by Matthew Tyson
Beginning in the 1960’s, the Southern Strategy brought about a war between the Republican and Democratic parties in Alabama. That war dragged on for decades. Then, in the early part of the 21st century, the GOP took down Democratic Governor Don Siegelman and clinched a Republican-controlled state house and senate for the first time in over a century.
The effects of that victory are still very prevalent today. The Democratic Party in Alabama isn’t waning. It’s dead. Outside of a few districts in the Black Belt, Alabama is as red as the day is long. The war is over, and the Democrats lost.
Being a Democrat in Alabama is rough. I should know. As both a proud Alabamian and dedicated Democrat, I’ve dealt firsthand with the frustration of living in such a divided house. Thanks to the burning rhetoric and idealism of the right, Democrats in the Heart of Dixie might as well be card-carrying communists. The GOP has so successfully predicated us as socialist, big government, America-haters that we can’t even have a constructive conversation without the dark cloud of presumption hanging over our heads.
Our state party is in shambles, and we have little to no voice, but worst of all, we are forced to sit and watch as two decades of total Republican leadership have pushed Alabama even deeper into economic turmoil.
Alabama is consistently ranked at the bottom of the barrel when it comes to healthcare, education, poverty, and unemployment. Our prisons are overcrowded. Our jobless rate is higher than the national average. Even worse, it was recently revealed to the public (conveniently after Bentley waltzed back into the governor’s mansion) that our debt is hundreds of millions of dollars worse than originally thought.
All this under the watch of the GOP. Continue reading
I feel like we are in a time warp.
Ten years ago, I wrote a post-election analysis on why Democrats failed in the 2004 election. Senator John Kerry had been the Democratic nominee for President. Kerry used the abortion boilerplate language endorsed by NARAL and embraced by most Democratic strategists since New York’s Governor Mario Cuomo’s famous speech years earlier arguing that an elected official should not try to impose his or her personal position on abortion on anyone else nor legislate on it. Therefore, even though Senator Kerry believed that life begins at conception, he stated that he would not vote to protect life. The party used Kerry’s example as an excuse to usher pro-life democrats out the back flap of the big tent with an arrogance that said our vote did not make a difference.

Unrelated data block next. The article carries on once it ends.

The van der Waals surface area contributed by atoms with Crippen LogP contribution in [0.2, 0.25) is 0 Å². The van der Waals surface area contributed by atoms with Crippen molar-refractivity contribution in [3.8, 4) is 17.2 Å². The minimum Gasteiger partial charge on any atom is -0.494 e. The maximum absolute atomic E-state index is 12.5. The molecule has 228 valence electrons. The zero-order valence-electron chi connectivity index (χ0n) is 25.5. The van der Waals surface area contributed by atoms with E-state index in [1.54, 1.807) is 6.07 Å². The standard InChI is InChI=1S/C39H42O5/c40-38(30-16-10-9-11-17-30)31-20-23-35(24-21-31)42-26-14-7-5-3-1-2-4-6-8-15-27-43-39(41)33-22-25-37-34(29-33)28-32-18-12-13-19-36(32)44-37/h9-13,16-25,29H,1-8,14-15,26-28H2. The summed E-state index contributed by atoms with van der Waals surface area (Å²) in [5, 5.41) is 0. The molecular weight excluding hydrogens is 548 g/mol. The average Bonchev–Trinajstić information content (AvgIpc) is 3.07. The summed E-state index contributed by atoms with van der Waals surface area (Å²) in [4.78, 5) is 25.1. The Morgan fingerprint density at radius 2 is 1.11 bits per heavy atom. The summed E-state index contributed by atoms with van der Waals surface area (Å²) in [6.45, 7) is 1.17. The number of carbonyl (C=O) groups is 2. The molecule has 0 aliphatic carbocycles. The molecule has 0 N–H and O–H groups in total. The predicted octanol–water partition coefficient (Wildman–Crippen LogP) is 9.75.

As a result, Senator Kerry lost to George Bush. The Republicans secured their 233-seat majority in the House and built to a 55-seat majority in the Senate. In the 2004 post-election analysis, I wrote, “Pro-life Democrats are not surprised by the outcome of this year’s elections. In fact, pro-life Democrats have been pleading with the national party for respectful inclusion in the party. Unfortunately, the “big-tent” party has allowed itself to be controlled by pro-choice forces and the Democratic party has suffered as a result. For the past 25 years, pro-life Democrats have been leaving the party over the issue of abortion.”
With oral argument approaching in the Supreme Court pregnancy discrimination case of Young v. United Parcel Service, UPS has announced that (as the Washington Post reports), “[S]tarting January 1, the company will offer temporary light duty positions not just to workers injured on the job, which is current policy, but to pregnant workers who need it as well.” The change in policy was announced to employees and in UPS’s brief filed in the Court.
This is great news for UPS’s female workers, those who are and those who will become pregnant. It also sends a high-profile message that accommodating pregnant workers is the just thing to do, especially when similar physical conditions stemming from (e.g.) on-the-job injuries are accommodated.
The Post reports that the brief of numerous pro-life organizations (in which Democrats for Life played a central role) may have helped put pressure on UPS to change:
Young’s supporters say the UPS policy change comes as Young’s case has drawn increasing support from all across the political spectrum, including conservative groups opposed to abortion, like Americans United for Life, business groups, women’s groups, workers’ rights advocates and the left-leaning American Civil Liberties Union.
“This has been a public relations nightmare for UPS,” said Tom Spiggle, an employment attorney and author of a book on pregnancy discrimination, “You’re Pregnant? You’re Fired!”
This will not moot the Young case, because UPS still says its earlier denial of accommodation to Peggy Young was legal, and it’s still defending against her claim for monetary damages.
(Cross-posted at Mirror of Justice)
Many readers of this blog likely know Millennial, a popular blog written and managed by young Catholics. I did an online interview for the blog on the current pregnancy discrimination case, Young v. UPS, and the amicus brief filed by 23 pro-life organizations including Dems for Life. I emphasize that the brief makes “a strong statement: pro-life groups believe that supporting pregnant women (including through effectively enforcing non-discrimination laws) is fundamentally pro-life.”
An interesting article in The Week on the subject of pregnancy discrimination, headlined as “The feminist issue that too many women ignore.” The articles makes reference to the briefs by both pro-life and pro-choice groups supporting Peggy Young, the plaintiff in the SCT in Young v. United Parcel Service. It quotes the pro-life brief and then adds (speaking presumably about potential legislative efforts down the line, beyond the SCT case):